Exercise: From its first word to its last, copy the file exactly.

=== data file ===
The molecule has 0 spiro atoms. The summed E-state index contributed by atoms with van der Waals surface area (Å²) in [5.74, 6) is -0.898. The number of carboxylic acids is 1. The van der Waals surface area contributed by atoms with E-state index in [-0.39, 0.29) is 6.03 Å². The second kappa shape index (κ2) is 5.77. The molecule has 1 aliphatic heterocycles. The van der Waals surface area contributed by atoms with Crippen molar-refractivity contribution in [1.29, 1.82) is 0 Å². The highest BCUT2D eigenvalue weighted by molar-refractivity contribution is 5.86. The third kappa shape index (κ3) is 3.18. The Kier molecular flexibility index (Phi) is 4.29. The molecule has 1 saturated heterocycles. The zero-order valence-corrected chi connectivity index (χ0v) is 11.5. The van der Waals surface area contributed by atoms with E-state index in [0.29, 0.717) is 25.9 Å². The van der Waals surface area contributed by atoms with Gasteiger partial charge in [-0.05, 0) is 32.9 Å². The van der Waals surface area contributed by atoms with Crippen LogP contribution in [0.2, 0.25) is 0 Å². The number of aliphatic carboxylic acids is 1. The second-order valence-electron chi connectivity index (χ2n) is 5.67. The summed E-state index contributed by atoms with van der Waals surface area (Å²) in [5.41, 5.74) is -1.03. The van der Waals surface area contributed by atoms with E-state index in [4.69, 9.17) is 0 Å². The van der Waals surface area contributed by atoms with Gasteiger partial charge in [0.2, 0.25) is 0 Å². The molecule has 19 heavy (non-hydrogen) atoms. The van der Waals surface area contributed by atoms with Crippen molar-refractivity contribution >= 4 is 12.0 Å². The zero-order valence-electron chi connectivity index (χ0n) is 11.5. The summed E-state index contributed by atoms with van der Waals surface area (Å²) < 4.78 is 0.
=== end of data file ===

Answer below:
The molecule has 0 spiro atoms. The summed E-state index contributed by atoms with van der Waals surface area (Å²) in [5.74, 6) is -0.898. The number of carboxylic acids is 1. The van der Waals surface area contributed by atoms with E-state index in [-0.39, 0.29) is 6.03 Å². The second kappa shape index (κ2) is 5.77. The molecule has 1 aliphatic heterocycles. The van der Waals surface area contributed by atoms with Crippen molar-refractivity contribution in [1.29, 1.82) is 0 Å². The highest BCUT2D eigenvalue weighted by molar-refractivity contribution is 5.86. The third kappa shape index (κ3) is 3.18. The Kier molecular flexibility index (Phi) is 4.29. The molecule has 1 saturated heterocycles. The zero-order valence-corrected chi connectivity index (χ0v) is 11.5. The van der Waals surface area contributed by atoms with E-state index in [0.29, 0.717) is 25.9 Å². The van der Waals surface area contributed by atoms with Gasteiger partial charge in [-0.05, 0) is 32.9 Å². The van der Waals surface area contributed by atoms with Crippen LogP contribution in [0.2, 0.25) is 0 Å². The number of aliphatic carboxylic acids is 1. The second-order valence-electron chi connectivity index (χ2n) is 5.67. The summed E-state index contributed by atoms with van der Waals surface area (Å²) in [5.41, 5.74) is -1.03. The van der Waals surface area contributed by atoms with E-state index in [4.69, 9.17) is 0 Å². The van der Waals surface area contributed by atoms with Gasteiger partial charge in [0.2, 0.25) is 0 Å². The molecule has 19 heavy (non-hydrogen) atoms. The van der Waals surface area contributed by atoms with Crippen molar-refractivity contribution >= 4 is 12.0 Å². The zero-order valence-electron chi connectivity index (χ0n) is 11.5. The summed E-state index contributed by atoms with van der Waals surface area (Å²) < 4.78 is 0.